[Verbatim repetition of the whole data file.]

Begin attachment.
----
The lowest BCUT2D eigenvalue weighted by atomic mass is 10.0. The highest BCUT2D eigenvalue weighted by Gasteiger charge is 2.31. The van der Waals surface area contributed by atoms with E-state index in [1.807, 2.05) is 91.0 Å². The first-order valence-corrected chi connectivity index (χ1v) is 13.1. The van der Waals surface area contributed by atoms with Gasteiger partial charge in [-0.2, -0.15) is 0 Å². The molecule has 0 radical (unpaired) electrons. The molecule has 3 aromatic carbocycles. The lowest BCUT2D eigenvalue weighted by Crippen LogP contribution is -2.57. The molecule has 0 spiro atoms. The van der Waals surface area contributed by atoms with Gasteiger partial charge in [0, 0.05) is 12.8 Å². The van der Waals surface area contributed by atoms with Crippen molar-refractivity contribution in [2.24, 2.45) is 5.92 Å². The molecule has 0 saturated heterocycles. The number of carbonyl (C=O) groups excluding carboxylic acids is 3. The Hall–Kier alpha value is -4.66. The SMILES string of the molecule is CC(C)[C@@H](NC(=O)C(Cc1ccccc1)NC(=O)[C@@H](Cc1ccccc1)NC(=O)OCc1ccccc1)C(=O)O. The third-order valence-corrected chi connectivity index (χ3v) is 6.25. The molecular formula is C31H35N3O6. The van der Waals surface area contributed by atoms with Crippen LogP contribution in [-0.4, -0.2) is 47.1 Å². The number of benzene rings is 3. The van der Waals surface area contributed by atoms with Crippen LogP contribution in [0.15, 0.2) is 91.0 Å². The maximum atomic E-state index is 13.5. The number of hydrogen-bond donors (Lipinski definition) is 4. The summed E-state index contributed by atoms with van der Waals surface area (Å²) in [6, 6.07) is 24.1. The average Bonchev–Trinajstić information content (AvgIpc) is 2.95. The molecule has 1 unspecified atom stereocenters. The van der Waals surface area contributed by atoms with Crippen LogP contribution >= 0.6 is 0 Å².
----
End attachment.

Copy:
The lowest BCUT2D eigenvalue weighted by atomic mass is 10.0. The highest BCUT2D eigenvalue weighted by Gasteiger charge is 2.31. The van der Waals surface area contributed by atoms with E-state index in [1.807, 2.05) is 91.0 Å². The first-order valence-corrected chi connectivity index (χ1v) is 13.1. The van der Waals surface area contributed by atoms with Gasteiger partial charge in [-0.2, -0.15) is 0 Å². The molecule has 0 radical (unpaired) electrons. The molecule has 3 aromatic carbocycles. The lowest BCUT2D eigenvalue weighted by Crippen LogP contribution is -2.57. The molecule has 0 spiro atoms. The van der Waals surface area contributed by atoms with Gasteiger partial charge in [0, 0.05) is 12.8 Å². The van der Waals surface area contributed by atoms with Crippen molar-refractivity contribution in [2.24, 2.45) is 5.92 Å². The molecule has 0 saturated heterocycles. The number of carbonyl (C=O) groups excluding carboxylic acids is 3. The Hall–Kier alpha value is -4.66. The SMILES string of the molecule is CC(C)[C@@H](NC(=O)C(Cc1ccccc1)NC(=O)[C@@H](Cc1ccccc1)NC(=O)OCc1ccccc1)C(=O)O. The third-order valence-corrected chi connectivity index (χ3v) is 6.25. The molecular formula is C31H35N3O6. The van der Waals surface area contributed by atoms with Crippen LogP contribution in [-0.4, -0.2) is 47.1 Å². The number of benzene rings is 3. The van der Waals surface area contributed by atoms with Crippen LogP contribution in [0.15, 0.2) is 91.0 Å². The maximum atomic E-state index is 13.5. The number of hydrogen-bond donors (Lipinski definition) is 4. The summed E-state index contributed by atoms with van der Waals surface area (Å²) in [6, 6.07) is 24.1. The average Bonchev–Trinajstić information content (AvgIpc) is 2.95. The molecule has 1 unspecified atom stereocenters. The van der Waals surface area contributed by atoms with Crippen LogP contribution >= 0.6 is 0 Å².